Media critic earns Bart Richards Award

April 15, 2011

University Park, Pa. — A Los Angeles Times columnist who focused his work on unethical practices by local television stations, including the use of paid content on newscasts, was selected as the 2010 recipient of the Bart Richards Award for Media Criticism.

Media columnist James Rainey used his columns to describe the deterioration of traditional journalism on local television.

In place of reporting on local TV news, Rainey found a pay-for-play approach that benefited big businesses (organizations such as automakers, hospitals, toy companies and others) that ensured their "news" was televised through payments and relationships not made public -- until Rainey's work shed light on the practice.

His efforts led to the departure of the news director of one network affiliate in Los Angeles. It also prompted a public interest group to file a complaint with the Federal Communications Commission.

"The phenomenon might be going unnoticed entirely were it not for the dogged and insightful reporting of James Rainey," said Davan Maharaj, managing editor of the Times, who submitted Rainey's work for the Bart Richards Award. "His tough inquiries spared no target, including the Times' corporate sister, KTLA-TV in Los Angeles."

The Bart Richards Award, presented annually by the College of Communications at Penn State, recognizes outstanding contributions to print and broadcast journalism through responsible analysis or critical evaluation.

This year's award honors work produced during the 2010 calendar year. It will be presented Thursday, May 26, at the National Press Club in Washington, D.C.

Judges for the award believed Rainey's work clearly deserved recognition.

Judge Charles Edwards, dean of the School of Journalism and Mass Communications at Drake University, said Rainey's columns were "interesting and important."

"It got to the truth and was well done," said fellow judge Rich Holden, executive director of the Dow Jones News Fund.

"He took on an issue that deserved attention and what he did made a difference," said judge Steve Geimann of Bloomberg News. "His work led to action. it exemplified the spirit of the award."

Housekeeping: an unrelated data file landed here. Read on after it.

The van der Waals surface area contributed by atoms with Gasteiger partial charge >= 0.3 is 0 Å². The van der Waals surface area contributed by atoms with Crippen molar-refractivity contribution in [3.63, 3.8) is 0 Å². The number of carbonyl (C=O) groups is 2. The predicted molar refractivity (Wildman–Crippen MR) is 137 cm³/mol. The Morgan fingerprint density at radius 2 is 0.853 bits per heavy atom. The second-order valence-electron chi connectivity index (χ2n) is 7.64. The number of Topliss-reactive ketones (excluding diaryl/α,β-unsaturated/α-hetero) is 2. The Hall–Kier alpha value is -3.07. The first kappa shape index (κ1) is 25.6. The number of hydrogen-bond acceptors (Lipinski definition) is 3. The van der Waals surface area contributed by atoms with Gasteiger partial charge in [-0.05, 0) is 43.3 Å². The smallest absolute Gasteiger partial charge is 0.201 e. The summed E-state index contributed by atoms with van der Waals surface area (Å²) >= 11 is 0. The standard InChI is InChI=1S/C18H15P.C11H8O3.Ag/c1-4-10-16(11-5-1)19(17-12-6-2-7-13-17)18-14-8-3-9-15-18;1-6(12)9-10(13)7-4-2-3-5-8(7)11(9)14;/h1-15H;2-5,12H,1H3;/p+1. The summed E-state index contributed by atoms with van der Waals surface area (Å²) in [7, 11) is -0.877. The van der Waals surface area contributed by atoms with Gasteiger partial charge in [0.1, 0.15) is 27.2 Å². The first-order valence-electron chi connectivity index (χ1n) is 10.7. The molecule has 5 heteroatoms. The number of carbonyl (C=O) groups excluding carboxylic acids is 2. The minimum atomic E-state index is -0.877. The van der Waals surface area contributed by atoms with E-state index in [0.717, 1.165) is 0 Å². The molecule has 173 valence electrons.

Rainey has been a professional journalist for 29 years, most of them at the Los Angeles Times, where he has covered government, politics, media, the environment and a host of other issues. At the Times, Rainey wrote the first stories describing the mass spread of mini-malls around Los Angeles street corners. He covered the 1992 riots and 1994 earthquake and several wildfires. At Los Angeles City Hall, he covered the mayoral administrations of Tom Bradley and Dick Riordan, as well as Antonio Villaraigosa’s first run for mayor, in 2001.
Rainey has earned national awards for his writing about emotionally disturbed children and about land claims by Native Americans. He received another prize for a series on the abuse of inmates at California Youth Authority prisons.
Rainey traveled with the candidates, wrote features and conducted investigations during the 2004 and 2008 presidential races, focusing in the latter campaign on the role of the media in the election. He spent a month in Iraq in 2006, again following the media, U.S. military efforts and the formation of the Maliki government.
He attended Santa Monica High School and the University of California at Berkeley, where he was sports editor of the student newspaper, the Daily Californian.
Rainey is a frequent guest on radio and television, speaking about the media and politics. He credits assistant managing editor Sallie Hofmeister, his editor, with helping shape and drive the coverage of “fake news” on local TV.

The May 26 award presentation will begin at 6 p.m. with a reception at the National Press Club in Washington, D.C. Penn State alumni and friends are welcome to attend. For more information about the award presentation and reception, call 814-865-8801 or visit online.

Recent winners of the Bart Richards Award include: Columbia Journalism Review, 2009; Project for Excellence in Journalism, 2008; PBS “Frontline,” 2007; Byron Calame, public editor of The New York Times, 2006; Sydney Schanberg, a columnist for The Village Voice, 2005;  and “State of the News Media” by Project for Excellence in Journalism (Bill Kovach and Tom Rosenstiel), 2004.

(Media Contacts)

Last Updated April 15, 2011